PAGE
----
Speak Your Piece: My Congressman
[imgbelt img=nickjoesign1.JPG_.jpeg]My Congressman vowed to block a law that would be good for the state. Is he still an “honest broker”?
I’m a Democrat. At least that is what I tell people when the question comes up. But West Virginia Congressman Nick Rahall, a Democrat, has gotten on my bad side for a couple of reasons.
This began with an article I read about Rep. Rahall in the Beckley (WV) Register Herald. The article revealed a side of Rahall that was new to me – different from the candidate who won my vote the last time he was up for reelection. Rahall told the newspaper he would use his power as a committee chair to stop a bill that would abolish mountaintop removal mining.
Rahall’s 3rd Congressional District is made up of about 600,000 residents living in beautiful, mountainous, coal-rich southern West Virginia. The district stretches from Huntington on the banks of the Ohio to the Greenbrier Resort in the foothills of the Appalachian Mountains. My home is in the rural coalmining town of Summersville, Nicholas County, West Virginia.
Rep. Rahall was first elected in 1976. He is now in his 17th term, and he has an opponent, a Republican who says Democrats are “waging a war on coal.” Rep. Rahall appears to be on a mission to refute that charge.
He is the longest-serving West Virginian in the U.S. House of Representatives. He serves as the Chairman of the Committee on Natural Resources and Vice Chairman of the Committee on Transportation and Infrastructure.
Rep. Rahall told the editorial board of the Beckley newspaper that he is a defender of mountaintop removal mining practice. Rep. Rahall acknowledged mountaintop removal mining has attracted growing opposition on Capitol Hill from both sides of the aisle. Some 200 members of the House proposed legislation to abolish the method, but it went to the Roads and Transportation Committee, where Rahall is vice chairman.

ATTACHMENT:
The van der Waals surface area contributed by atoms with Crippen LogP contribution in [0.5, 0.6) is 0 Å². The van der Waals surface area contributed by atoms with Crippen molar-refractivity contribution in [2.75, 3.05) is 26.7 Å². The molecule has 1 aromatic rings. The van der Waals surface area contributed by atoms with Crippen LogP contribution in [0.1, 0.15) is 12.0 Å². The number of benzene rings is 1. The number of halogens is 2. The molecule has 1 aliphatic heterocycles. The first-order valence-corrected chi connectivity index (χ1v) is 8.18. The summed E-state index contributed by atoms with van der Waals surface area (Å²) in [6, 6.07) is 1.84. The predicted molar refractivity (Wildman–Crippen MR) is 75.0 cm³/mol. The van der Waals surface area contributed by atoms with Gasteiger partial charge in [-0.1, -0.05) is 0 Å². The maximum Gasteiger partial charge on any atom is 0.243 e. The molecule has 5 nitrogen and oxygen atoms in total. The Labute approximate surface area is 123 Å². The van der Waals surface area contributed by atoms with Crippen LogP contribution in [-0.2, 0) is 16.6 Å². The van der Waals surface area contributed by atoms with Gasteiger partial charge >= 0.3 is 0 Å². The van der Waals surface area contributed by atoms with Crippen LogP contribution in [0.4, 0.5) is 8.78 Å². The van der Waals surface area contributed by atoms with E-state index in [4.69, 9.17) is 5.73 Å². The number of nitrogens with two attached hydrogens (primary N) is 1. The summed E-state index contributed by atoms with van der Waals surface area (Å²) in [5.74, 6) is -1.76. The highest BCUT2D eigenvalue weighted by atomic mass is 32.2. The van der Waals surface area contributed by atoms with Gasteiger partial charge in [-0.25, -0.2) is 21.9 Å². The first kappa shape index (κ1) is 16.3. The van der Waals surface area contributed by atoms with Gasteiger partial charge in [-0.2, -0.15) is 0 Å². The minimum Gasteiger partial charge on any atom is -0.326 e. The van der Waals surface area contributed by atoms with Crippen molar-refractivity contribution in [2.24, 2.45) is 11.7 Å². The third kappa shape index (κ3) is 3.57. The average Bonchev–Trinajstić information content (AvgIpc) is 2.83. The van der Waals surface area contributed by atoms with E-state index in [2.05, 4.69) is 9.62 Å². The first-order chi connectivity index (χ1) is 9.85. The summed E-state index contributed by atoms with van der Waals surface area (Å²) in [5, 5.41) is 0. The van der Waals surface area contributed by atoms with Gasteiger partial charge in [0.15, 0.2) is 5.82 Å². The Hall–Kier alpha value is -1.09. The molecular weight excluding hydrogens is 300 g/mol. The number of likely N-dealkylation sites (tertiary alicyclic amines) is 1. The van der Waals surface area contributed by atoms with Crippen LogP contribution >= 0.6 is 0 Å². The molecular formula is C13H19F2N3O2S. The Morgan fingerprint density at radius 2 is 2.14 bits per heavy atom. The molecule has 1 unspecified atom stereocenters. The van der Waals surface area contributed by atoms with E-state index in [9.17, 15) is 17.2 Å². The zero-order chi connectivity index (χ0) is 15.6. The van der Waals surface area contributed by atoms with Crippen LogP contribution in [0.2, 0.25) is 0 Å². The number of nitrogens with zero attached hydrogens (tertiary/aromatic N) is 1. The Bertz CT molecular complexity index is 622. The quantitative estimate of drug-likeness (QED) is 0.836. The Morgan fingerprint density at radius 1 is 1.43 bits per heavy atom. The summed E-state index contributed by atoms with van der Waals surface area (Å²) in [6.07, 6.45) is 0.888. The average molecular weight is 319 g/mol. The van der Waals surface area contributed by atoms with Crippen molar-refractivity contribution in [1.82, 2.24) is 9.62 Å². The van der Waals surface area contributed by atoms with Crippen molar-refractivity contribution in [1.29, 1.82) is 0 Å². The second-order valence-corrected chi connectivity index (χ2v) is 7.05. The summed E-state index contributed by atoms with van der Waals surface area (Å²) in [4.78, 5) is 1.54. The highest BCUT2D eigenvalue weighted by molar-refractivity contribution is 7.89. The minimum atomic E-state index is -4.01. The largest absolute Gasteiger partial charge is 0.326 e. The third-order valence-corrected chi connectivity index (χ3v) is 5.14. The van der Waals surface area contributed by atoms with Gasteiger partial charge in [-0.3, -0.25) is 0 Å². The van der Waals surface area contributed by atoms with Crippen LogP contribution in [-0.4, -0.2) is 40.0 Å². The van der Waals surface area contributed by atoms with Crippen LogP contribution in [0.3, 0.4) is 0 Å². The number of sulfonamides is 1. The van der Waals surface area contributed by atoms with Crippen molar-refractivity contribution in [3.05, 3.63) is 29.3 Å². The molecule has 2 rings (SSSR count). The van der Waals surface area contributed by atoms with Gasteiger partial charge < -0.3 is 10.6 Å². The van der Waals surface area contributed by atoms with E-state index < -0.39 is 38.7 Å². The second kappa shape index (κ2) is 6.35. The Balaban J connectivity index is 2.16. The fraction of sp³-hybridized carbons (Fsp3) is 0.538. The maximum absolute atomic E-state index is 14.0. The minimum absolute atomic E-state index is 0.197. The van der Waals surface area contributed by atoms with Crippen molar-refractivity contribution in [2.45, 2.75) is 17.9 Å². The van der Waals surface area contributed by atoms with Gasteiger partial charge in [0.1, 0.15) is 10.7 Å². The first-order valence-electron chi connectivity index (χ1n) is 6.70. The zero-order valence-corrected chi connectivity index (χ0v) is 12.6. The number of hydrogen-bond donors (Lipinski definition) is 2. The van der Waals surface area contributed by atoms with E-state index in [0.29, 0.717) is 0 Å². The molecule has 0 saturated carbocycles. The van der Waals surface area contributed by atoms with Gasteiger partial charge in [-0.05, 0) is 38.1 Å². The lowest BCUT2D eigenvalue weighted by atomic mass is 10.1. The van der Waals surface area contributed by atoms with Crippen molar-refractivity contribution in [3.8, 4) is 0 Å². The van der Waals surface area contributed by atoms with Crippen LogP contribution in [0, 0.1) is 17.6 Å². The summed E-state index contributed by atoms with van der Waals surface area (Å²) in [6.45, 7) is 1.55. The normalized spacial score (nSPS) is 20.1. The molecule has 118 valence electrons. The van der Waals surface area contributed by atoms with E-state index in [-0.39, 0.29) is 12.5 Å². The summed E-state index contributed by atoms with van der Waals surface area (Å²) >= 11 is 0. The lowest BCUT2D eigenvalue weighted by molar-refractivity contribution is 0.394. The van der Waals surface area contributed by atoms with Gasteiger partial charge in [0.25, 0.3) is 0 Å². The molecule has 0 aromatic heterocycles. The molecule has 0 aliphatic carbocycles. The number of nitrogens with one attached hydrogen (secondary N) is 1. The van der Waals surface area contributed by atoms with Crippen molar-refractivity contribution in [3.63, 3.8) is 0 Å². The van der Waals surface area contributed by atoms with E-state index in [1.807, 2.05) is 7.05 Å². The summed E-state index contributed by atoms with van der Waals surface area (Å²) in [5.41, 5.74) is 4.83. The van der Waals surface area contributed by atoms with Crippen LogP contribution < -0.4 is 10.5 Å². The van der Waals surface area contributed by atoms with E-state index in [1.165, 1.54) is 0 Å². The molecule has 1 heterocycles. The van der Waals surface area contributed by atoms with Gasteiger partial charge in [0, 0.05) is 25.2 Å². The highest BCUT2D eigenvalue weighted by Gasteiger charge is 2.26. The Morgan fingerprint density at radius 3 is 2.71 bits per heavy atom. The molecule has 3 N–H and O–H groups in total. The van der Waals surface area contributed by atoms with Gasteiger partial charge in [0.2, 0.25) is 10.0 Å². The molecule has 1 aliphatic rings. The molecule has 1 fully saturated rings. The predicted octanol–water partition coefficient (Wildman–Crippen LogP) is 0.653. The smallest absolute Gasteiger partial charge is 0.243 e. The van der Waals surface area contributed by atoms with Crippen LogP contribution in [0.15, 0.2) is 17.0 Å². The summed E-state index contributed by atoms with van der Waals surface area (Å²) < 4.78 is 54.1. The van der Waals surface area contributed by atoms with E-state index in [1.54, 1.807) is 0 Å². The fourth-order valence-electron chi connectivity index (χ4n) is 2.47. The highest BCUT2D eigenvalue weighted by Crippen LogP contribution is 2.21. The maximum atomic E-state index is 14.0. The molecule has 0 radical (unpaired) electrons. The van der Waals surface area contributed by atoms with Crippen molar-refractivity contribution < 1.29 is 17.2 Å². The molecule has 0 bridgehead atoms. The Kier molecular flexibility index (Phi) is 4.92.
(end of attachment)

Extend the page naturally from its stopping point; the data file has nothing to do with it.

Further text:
“I blocked it,” he told the paper. “I kept it from even having a hearing on it. It would have passed Congress overwhelmingly. It was a freebie. Republicans would have voted to end mountaintop removal.”
Rep. Rahall’s defense of mountaintop removal would have come across a bit more respectful had he provided encouraging job statistics, something that would offset the devastation caused by mountaintop removal. Or, at least, he could have offered condolences to those of us who love the mountains.[imgcontainer left] [img:plunderingredwater320.jpg] [source]Mark Schmerling/published with permission, Plundering Appalachia (2009) © Earth Aware Editions™Acid runoff pools below the mine site at Kayford Mountain, about 35 miles southeast of Charleston, West Virginia.
I am not an expert in the area of mining but I do know first hand the effects of mountaintop removal. The tops of mountains are ripped or blown off, making it easier to take out seams of coal. Sludge runs off these mines into the streams below, killing fish and poisoning the water. Flooding increases as the mountains are stripped of their vegetations.
Zela Elementary School near my home depends on bottled drinking water purchased by the board of education because mining in the area ruined the local water supply. Families are cut off from cemeteries. That happened on Star Mountain in Nicholas County. Graves crack open or cave in from nearby blasting, which happened on the Kayford land.
Families or businesses situated near mountaintop removal sites endure dynamite blasts that break windows or crack the foundations. In mining communities, an average of 100 wells per year go bad, dried up as a result of reckless mining methods.
Rahall defended mountaintop removal mining, saying that flat land is premium in West Virginia. But West Virginia is known and loved for its mountains. Perhaps Rep. Rahall would be happier in one of the Great Plains States such as Kansas, Nebraska, North Dakota, South Dakota, or even Oklahoma, where, I hear, there is lots of level land.
Rahall told the Beckley paper that there would be no changes in the 1977 federal strip mining act — a law Rahall helped author — that would wipe out mountaintop mining. “Guess where that has to go?” he asked, rhetorically about any change in the federal law. “The Natural Resources Committee. Guess who’s chairman? Me.”
What I want from my elected officials are laws that are best for workers and our environment and long-term solutions to our problems. In 1940, West Virginia employed 130,457 coal miners. In 2006, there were fewer than 20,000. We still haven’t found the cause for the increasing number of black lung cases among younger miners. Companies still mine coal in ways that hurt people and the land.[imgcontainer left] [img:RahallHSUS.jpg] [source]HSUSRep. Rahall recently received an award from the Humane Society of the United States. Here Rahall (left) is pictured with Michael Markarian, President of the Humane Society Legislative Fund.